Her gal pals are so fiercely protective, they eye approaching reporters like lionesses watching hyenas. They are confident and stylish, their wit is rapier sharp. They never stop talking. Being with them is like sucking on oxygen. Exhilarating. The fact that Fang Ai Lian is one of their number tells a lot about her.

She’s smart, and she’s a woman’s woman in a man’s world. “I don’t know any woman who would be jealous of her,” says the woman boss of a family business. Another friend says, “What you see is what you get. She is open, genuine.”

Speaking slowly, without referring to a written speech when she received her crystal trophy as Her World’s 1996 Woman of the Year, Ai Lian paid a simple tribute to her husband, who died five years ago. “I know wherever he is, he is smiling down at me and is happy for me.”

I meet her in her immaculate home filled with crystal glasses and Chinese antiques. She is 47 and looks in her 30s. She is a quintessential Chinese beauty: Fair and pretty, she makes me immediately feel like a lump. The diamond jewellery is serious stuff: Rings, earrings, and a sparkling brooch. There is a white Jaguar and a bungalow in a neighbourhood of rolling lawns and great trees off Holland Road.

Her voice is surprisingly deep. Her reserve is regularly broken by little jokes. She is obviously sentimental: She proudly displays a gift of a carved wooden book inscribed with an ode to friendship. She is keeping her husband’s advertising firm because it is one of the strongest reminders of him. She speaks so warmly of chums and family that you get the feeling that this woman is a friend for keeps.

A woman who shuns publicity, Ai Lian was well known in the corporate world but hardly reported in the national press. Then in July last year, she made headlines in The Business Times, when she became the first woman ever to run any Ernst & Young office worldwide. The firm’s Internet web-page in America tells you Ernst is the world’s largest audit and tax firm, employing more than 72,000 staff in over 600 places around the world. Its annual global billings are over US$7.8billion (S$11.113 billion)—enough to pay off the national debt of a small Third World country.

According to a Business Times report, its Singapore office is the country’s largest auditing firm, and it audits 20 per cent of the publicly-listed companies here. Ai Lian’s achievement is even more remarkable in view of recent reports that the gender income gap had widened in Singapore, with women on average earning 59 cents to every dollar earned by men in 1995, compared with 73 cents in 1990. This growing disparity was especially pronounced for better-educated women in the 35-54 age group.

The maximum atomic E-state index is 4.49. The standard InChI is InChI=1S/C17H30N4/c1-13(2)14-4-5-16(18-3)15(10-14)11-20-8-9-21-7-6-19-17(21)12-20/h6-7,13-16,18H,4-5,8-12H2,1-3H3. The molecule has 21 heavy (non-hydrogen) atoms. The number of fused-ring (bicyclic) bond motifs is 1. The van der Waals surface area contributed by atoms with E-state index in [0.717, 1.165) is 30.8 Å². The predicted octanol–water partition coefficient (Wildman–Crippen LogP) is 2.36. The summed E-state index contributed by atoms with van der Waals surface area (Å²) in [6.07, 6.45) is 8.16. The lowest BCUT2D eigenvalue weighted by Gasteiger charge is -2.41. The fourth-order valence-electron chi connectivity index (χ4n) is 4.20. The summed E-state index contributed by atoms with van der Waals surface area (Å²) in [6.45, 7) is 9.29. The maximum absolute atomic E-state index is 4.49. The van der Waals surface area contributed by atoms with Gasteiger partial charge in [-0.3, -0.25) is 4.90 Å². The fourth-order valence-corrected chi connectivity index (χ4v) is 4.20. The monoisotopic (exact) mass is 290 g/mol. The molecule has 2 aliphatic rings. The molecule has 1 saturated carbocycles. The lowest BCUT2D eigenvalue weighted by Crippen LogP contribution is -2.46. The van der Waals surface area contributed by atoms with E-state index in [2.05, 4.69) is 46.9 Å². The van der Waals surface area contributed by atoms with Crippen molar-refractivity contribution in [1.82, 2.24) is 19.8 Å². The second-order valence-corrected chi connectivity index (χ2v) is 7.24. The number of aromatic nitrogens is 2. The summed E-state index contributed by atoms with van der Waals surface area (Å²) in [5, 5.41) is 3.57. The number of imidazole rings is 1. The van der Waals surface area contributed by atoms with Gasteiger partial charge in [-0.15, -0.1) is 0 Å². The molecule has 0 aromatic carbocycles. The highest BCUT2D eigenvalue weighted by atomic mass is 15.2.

As managing partner, Ai Lian sits in an office, on the 21st floor of the Ocean Building in Raffles Place, with a wall-to-wall window view of the port. “I call it my economic barometer. During the recession in the 80s, there were half the number of containers and ships there are now.”

Among the 44 partners and directors in Ernst, she is only one of two women partners listed in The Business Times. In the level immediately below, almost half of the managers are women. Ernst is one of the Big Six accounting firms in the world. The other five are Arthur Andersen, Coopers and Lybrand, Deloitte and Touche, KPMG Peat Marwick and Price Waterhouse.

But she thinks it is only a matter of time before more women take their position at the top. She attributes the lack of top women accountants to the fact that during her time, few women went into the profession, unlike today when women accountants make up more than half of those fresh from university.

That there aren’t more further up the ranks is due to attrition, she says. “We lose some to other industries, and I think at some stage in her career a woman is going to have to choose between her family and her work. Companies have to be friendly towards the working woman, by offering such things as childcare services at work, flexible hours and, if possible, the option to work from home.” Ai Lian never had to choose between work and family. She has stuck with Ernst all her 24 working years. “Women give their all to their jobs. The work environment is very important to them. If they like their jobs, they are not going to switch just for the sake of a few dollars more.”

She doesn’t recommend job-hopping: “Rolling stones gather no moss. You need time to acquire the required experience. In our industry, the training is structured in such a way to develop you over a period of years. If you leave before the minimum number of years, you are short-changing yourself.” Her reputation in the industry is “tough”, an adjective greeted with some surprise by her. She laughs: “I suppose if I were a man in my position, he would be called assertive or decisive. But because I’m a woman, I’m tough.”